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I'm having difficulty deriving the following tautology: $$ \neg(p \rightarrow q) \rightarrow p. $$

The difficulty lies in that the proof needs to be constructed using only the following rules of inference: modus ponens, modus tollens, and double negation. Further, no other theorems/tautologies may be referred to in the derivation.

I've tried everything I can think of, without discernible progress. I figure there is some crucial insight that should resolve the derivation quite quickly, but I've yet to find it. It would be appreciated if someone should point me in the direction of a solution.

edit: the deduction theorem is assumed.

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What should you derive this from? You have to apply the inference rules to something. – Michael Greinecker Jun 5 '12 at 12:03
up vote 2 down vote accepted

Okay, so we have Modus Ponens, Modus Tollens, and Double-Negation Elimination $$ \frac{p\to q \qquad p}{q}\text{MP} \qquad \frac{p\to q\qquad \neg q}{\neg p}\text{MT} \qquad \frac{\neg \neg p}{p}\text{DNE} $$ plus natural deduction: $$ \begin{array}{c}p \\ \vdots \\ \frac{q}{p\to q} \end{array}$$

We want eventually to conclude $\neg(p\to q)\to p$. The natural way to conclude an implication is by deduction, so $$ \tag{1} \textbf{Assume: } \neg(p\to q) $$

How are we going to get from there to $p$? The only way to pick apart a singly-negated premise with the tools we're given is to use MT, and for that we'd need to have something of the form $X \to (p\to q)$. We'd then get the $X$ in negated form, which does not look promising unless $X$ is already negated once, in which case we can use DNE on it. So it might be useful to see if we can produce $\neg p \to (p\to q)$. A bit of truth-tabling tells us that this indeed is a tautology, which is reassuring. But how to prove that? Again, the deduction theorem: $$ \tag{2} \textbf{Assume: } \neg p $$ $$ \tag{3} \textbf{Assume: } p $$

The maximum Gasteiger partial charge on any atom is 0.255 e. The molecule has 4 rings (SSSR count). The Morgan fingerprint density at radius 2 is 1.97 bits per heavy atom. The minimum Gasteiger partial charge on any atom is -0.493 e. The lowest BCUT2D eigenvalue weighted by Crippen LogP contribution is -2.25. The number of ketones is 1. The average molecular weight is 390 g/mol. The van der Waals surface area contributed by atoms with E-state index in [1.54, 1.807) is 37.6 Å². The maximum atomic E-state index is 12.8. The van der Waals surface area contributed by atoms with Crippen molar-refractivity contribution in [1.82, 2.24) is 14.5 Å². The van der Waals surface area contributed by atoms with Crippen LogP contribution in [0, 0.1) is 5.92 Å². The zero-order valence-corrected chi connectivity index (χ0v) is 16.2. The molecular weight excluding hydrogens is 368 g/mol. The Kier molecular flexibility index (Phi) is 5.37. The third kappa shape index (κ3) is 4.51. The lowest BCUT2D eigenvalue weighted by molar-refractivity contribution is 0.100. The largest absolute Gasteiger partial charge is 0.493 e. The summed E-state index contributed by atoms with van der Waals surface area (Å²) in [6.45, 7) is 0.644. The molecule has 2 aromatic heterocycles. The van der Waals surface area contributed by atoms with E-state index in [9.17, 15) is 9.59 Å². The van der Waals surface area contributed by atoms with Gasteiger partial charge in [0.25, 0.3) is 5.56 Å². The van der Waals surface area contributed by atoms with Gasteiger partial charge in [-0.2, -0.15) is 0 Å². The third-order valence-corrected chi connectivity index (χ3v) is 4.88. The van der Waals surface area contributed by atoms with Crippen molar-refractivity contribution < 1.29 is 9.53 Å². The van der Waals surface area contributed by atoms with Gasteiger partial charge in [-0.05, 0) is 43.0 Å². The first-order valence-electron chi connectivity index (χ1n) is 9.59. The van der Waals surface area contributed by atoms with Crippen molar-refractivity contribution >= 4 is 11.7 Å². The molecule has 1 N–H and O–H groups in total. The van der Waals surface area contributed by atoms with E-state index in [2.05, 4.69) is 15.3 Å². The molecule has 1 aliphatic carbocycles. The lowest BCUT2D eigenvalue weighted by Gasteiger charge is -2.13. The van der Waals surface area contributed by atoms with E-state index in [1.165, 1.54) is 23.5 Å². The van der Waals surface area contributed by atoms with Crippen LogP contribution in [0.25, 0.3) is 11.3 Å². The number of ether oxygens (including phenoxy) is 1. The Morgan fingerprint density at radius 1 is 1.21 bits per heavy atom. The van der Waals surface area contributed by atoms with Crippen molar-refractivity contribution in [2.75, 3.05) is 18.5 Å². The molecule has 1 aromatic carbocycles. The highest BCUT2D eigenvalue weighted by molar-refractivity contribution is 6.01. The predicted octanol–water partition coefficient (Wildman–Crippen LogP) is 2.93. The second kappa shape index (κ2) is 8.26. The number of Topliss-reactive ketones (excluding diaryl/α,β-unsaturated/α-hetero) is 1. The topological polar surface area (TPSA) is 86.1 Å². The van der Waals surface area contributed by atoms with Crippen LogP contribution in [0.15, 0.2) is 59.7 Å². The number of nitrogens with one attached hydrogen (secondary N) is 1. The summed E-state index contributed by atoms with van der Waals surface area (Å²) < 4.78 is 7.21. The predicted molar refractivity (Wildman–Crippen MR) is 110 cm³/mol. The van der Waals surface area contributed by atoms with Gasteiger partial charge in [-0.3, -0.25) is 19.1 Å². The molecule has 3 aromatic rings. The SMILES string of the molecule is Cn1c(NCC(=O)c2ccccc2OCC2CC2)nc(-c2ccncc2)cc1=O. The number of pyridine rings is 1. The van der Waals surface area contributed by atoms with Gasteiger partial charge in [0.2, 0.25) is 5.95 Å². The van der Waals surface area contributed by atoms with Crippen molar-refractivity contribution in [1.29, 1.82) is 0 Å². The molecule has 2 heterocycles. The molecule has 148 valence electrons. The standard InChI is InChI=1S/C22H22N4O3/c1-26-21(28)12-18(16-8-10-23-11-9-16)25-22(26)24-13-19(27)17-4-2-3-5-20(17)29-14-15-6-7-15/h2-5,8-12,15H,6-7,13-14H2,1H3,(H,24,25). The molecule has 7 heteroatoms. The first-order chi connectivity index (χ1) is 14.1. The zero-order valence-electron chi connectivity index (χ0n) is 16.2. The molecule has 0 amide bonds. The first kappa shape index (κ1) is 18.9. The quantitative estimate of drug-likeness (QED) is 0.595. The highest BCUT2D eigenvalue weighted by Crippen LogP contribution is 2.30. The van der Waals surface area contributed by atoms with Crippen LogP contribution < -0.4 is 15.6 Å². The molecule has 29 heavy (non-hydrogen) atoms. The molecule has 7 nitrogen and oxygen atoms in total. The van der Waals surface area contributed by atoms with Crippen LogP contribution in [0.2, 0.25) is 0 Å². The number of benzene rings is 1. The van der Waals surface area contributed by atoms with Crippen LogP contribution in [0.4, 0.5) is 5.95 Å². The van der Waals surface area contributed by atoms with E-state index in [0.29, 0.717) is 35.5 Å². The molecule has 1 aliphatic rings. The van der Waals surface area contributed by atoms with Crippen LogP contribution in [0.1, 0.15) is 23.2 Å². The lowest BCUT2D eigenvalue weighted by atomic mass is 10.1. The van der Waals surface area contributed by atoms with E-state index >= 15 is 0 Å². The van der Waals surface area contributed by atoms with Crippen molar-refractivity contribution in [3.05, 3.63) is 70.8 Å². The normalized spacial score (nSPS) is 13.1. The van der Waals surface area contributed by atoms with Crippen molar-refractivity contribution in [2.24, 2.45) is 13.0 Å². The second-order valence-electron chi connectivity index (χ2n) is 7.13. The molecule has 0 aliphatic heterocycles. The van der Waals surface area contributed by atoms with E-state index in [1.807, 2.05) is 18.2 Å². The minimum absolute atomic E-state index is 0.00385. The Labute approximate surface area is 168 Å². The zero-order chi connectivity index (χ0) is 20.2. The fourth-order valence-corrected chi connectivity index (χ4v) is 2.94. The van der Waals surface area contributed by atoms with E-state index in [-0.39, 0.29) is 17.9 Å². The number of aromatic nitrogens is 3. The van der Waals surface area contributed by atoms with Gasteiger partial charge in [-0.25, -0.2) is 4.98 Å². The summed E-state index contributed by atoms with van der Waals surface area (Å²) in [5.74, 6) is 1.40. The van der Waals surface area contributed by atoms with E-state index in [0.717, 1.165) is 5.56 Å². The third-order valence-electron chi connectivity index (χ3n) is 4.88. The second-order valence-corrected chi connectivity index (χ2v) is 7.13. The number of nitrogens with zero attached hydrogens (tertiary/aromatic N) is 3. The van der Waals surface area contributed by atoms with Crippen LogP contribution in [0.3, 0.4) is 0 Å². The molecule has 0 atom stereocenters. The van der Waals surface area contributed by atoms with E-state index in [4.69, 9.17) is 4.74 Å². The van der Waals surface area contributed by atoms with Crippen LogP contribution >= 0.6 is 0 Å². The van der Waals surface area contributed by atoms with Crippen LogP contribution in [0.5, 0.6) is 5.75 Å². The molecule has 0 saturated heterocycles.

And we now want to conclude $q$ from $\neg p$ and $p$. Again the only way to make use of the $\neg p$ assumption is to use MT on it, so we need to have something of the form $Y\to p$ first. But we can get that for any $Y$ because we already have $p$, so we can just choose $Y$ with a view to being able to prove $q$ from $\neg Y$ -- i.e., let $Y$ be $\neg q$ and do

$$ \tag{4} \textbf{Assume: } \neg q $$ $$ \tag{5} \textbf{By assumption }(3): p $$ $$ \tag{6} \textbf{Discharge assumption }(4): \neg q \to p$$ $$ \tag{7} \text{MT}(4,2): \neg \neg q$$ $$ \tag{8} \text{DNE}(7): q$$

And now we just have to carry out the rest of the plans we already made: $$ \tag{9} \textbf{Discharge assumption }(3): p\to q$$ $$ \tag{10} \textbf{Discharge assumption }(2): \neg p \to (p \to q)$$ $$ \tag{11} \text{MT}(10,1): \neg \neg p $$ $$ \tag{12} \text{DNE}(11): p$$ $$ \tag{13} \textbf{Discharge assumption }(1): \neg(p\to q)\to p$$

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It's not possible if you have only those three rules of inference, and no additional axioms. Each of those rules require you to have already proved at least one premise, so there are no proofs of anything that use only those rules, since nothing can legally be the first line of a proof.

I suspect that you're actually allowed to use one or more logical axioms in your derivations. Your task is now to find out which ones. (Or perhaps the deduction theorem is allowed?)

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I think that the ROI are to be applied to the antecedent. That is, one's allowed to assume the antecedent, and from that derive the consequent. Also, indirect methods are allowed, so one might assume that the negation of the tautology, and from this derive a contradiction. – andy Jun 5 '12 at 12:20
Instead of telling us what you think the rules are, why not ask and find out what they really are? – GEdgar Jun 5 '12 at 12:27
what are they, really? I'm genuinely interested. – andy Jun 5 '12 at 12:33
@andy: How would we know? You're the one who knows what course you're following, which textbook (or notes) you're using, and precisely how that text defines the permitted rules in its particular setting. – Henning Makholm Jun 5 '12 at 12:50
However, with the information that we have the deduction theorem as a primitive (which results in a style usually known as "natural deduction") it sounds plausible that the tautology can actually be derived with these tools. – Henning Makholm Jun 5 '12 at 14:00

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